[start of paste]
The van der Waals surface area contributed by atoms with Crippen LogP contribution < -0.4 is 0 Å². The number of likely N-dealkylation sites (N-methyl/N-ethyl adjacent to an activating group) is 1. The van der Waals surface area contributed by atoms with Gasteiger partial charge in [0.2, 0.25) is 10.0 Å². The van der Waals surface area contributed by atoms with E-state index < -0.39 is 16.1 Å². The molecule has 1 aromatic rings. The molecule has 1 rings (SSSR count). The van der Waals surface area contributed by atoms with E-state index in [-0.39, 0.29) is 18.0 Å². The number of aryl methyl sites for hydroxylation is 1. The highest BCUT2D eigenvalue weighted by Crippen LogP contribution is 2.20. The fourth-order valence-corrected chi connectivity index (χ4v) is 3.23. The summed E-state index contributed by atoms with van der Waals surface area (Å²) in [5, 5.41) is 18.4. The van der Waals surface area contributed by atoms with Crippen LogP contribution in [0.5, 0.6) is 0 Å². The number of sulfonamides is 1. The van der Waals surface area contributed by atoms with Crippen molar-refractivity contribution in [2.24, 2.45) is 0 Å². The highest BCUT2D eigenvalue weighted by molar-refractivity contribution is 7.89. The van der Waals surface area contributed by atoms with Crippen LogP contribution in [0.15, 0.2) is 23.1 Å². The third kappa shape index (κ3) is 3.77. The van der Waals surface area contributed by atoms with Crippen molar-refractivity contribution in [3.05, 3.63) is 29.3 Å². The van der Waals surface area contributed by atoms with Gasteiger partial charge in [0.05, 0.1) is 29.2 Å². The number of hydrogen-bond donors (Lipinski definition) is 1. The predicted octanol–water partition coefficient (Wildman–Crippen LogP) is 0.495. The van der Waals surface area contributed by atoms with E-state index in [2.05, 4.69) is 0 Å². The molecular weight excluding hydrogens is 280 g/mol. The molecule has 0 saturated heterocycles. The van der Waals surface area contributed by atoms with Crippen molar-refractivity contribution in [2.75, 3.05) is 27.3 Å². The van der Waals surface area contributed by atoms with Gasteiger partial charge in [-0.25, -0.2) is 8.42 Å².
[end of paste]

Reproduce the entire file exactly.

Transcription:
The van der Waals surface area contributed by atoms with Crippen LogP contribution < -0.4 is 0 Å². The number of likely N-dealkylation sites (N-methyl/N-ethyl adjacent to an activating group) is 1. The van der Waals surface area contributed by atoms with Gasteiger partial charge in [0.2, 0.25) is 10.0 Å². The van der Waals surface area contributed by atoms with E-state index < -0.39 is 16.1 Å². The molecule has 1 aromatic rings. The molecule has 1 rings (SSSR count). The van der Waals surface area contributed by atoms with E-state index in [-0.39, 0.29) is 18.0 Å². The number of aryl methyl sites for hydroxylation is 1. The highest BCUT2D eigenvalue weighted by Crippen LogP contribution is 2.20. The fourth-order valence-corrected chi connectivity index (χ4v) is 3.23. The summed E-state index contributed by atoms with van der Waals surface area (Å²) in [5, 5.41) is 18.4. The van der Waals surface area contributed by atoms with Crippen LogP contribution in [0.5, 0.6) is 0 Å². The number of sulfonamides is 1. The van der Waals surface area contributed by atoms with Crippen molar-refractivity contribution in [2.24, 2.45) is 0 Å². The highest BCUT2D eigenvalue weighted by molar-refractivity contribution is 7.89. The van der Waals surface area contributed by atoms with Crippen LogP contribution in [0.15, 0.2) is 23.1 Å². The third kappa shape index (κ3) is 3.77. The van der Waals surface area contributed by atoms with Crippen molar-refractivity contribution in [3.05, 3.63) is 29.3 Å². The van der Waals surface area contributed by atoms with Gasteiger partial charge in [0.05, 0.1) is 29.2 Å². The number of hydrogen-bond donors (Lipinski definition) is 1. The predicted octanol–water partition coefficient (Wildman–Crippen LogP) is 0.495. The van der Waals surface area contributed by atoms with E-state index in [2.05, 4.69) is 0 Å². The molecular weight excluding hydrogens is 280 g/mol. The molecule has 0 saturated heterocycles. The van der Waals surface area contributed by atoms with Crippen molar-refractivity contribution in [2.75, 3.05) is 27.3 Å². The van der Waals surface area contributed by atoms with Gasteiger partial charge in [-0.25, -0.2) is 8.42 Å².